Different, but familiar

Game characters with inconsistent personalities don't make sense. We say they're poorly written.

Game mechanics that change every minute don't make sense. We say they're confusing.

What's the underlying plot here? Lack of repetition. Repeat more, and things start making more sense.

When the characters repeatedly behave according to their personality, they feel realistic. When game mechanics repeatedly stay the same, we can learn them, and are fun to use.

When things make sense, they're more satisfying.

When it comes to game music, bet on repetition.

Whether working with a composer or making the music yourself, aim to use repetition on your game soundtrack.

Define a set of themes for the most important cahracters, locations, situations, etc. A theme for each main character. A theme for each important location. A theme for a game faction or ideology. Then reintroduce them each time they reappear or each time you want to hint at them. It will help your soundtrack make more sense and be more satisfying.

But there's a catch: Repeating the same music often can be boring for the players, even tedious.

The key is to recycle.

Don't just reuse, recycle

Part of the magic of music is that it's incredibly supple. You can take a cheerful melody and turn it into an aggressive Trash Metal riff, a tear-jerking ballad, or a nightmare-inducing scary track (SPOILERS: have you played Doki Doki Literature Club?).

It's like recycling. You take something and turn it into something new - but it's still made of the original material.

Ori and the Blind Forest's soundtrack uses the same melody almost everywhere. But when there's action, it's recycled into an action track. When there's a touching moment, into a tender track. When there's an exotic location, into a wild-sounding track. The result? It adds a ton of personality, and it's satisfying to listen to, while it never feels tiring.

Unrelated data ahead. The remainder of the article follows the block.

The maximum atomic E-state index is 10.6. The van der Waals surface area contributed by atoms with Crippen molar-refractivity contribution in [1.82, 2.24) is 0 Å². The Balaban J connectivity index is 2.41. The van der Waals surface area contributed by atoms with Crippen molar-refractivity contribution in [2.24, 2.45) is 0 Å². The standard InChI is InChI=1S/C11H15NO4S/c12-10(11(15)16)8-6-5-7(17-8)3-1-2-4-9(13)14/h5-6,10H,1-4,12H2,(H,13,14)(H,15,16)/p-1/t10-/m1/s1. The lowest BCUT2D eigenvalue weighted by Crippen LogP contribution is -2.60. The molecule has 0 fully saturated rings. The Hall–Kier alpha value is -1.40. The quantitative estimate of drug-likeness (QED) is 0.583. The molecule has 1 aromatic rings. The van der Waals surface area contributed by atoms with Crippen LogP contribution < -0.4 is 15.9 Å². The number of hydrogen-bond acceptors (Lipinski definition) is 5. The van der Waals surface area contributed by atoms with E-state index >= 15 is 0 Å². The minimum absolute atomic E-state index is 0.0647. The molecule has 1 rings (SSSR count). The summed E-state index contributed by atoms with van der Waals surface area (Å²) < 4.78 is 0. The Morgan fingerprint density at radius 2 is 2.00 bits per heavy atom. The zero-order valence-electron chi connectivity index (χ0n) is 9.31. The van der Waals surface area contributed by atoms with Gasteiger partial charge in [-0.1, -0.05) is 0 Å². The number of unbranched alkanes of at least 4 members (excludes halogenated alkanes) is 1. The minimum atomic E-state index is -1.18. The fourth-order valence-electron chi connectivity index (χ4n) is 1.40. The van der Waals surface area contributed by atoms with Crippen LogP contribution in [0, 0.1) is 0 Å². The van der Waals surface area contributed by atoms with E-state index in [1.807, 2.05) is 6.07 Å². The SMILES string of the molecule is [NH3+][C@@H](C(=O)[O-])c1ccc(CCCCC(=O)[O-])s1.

Undertale's soundtrack uses similar themes for related characters, letting you feel something connects them even if the game hasn't explicitly told you yet. But it's not using the same exact track - that would be boring and predictable. Instead, it keeps things fresh by recycling themes into new versions.

Recycle themes, and your game will make sense while staying fresh.

Restrict the sound palette

You can also apply this principle to the instruments and sounds used on your game's soundtrack.

Stick to a restricted palette of instruments and sounds. Make all music reuse a similar set of instruments and sounds, and it will give the soundtrack a sense of consistency and personality. It will make your game soundtrack immediately recognizable. 

Think of Celeste, Bastion, Gris; you could listen to any random track from their soundtrack, and you could probably tell it's from that game. This repetition of sounds gives cohesion to your game. The sound of your game.

Different, but familiar. That's the sweet spot.

Save this post on Instagram:

Games with good music sell more

I'll teach you how to ensure your game ends up with a great soundtrack.

Join my newsletter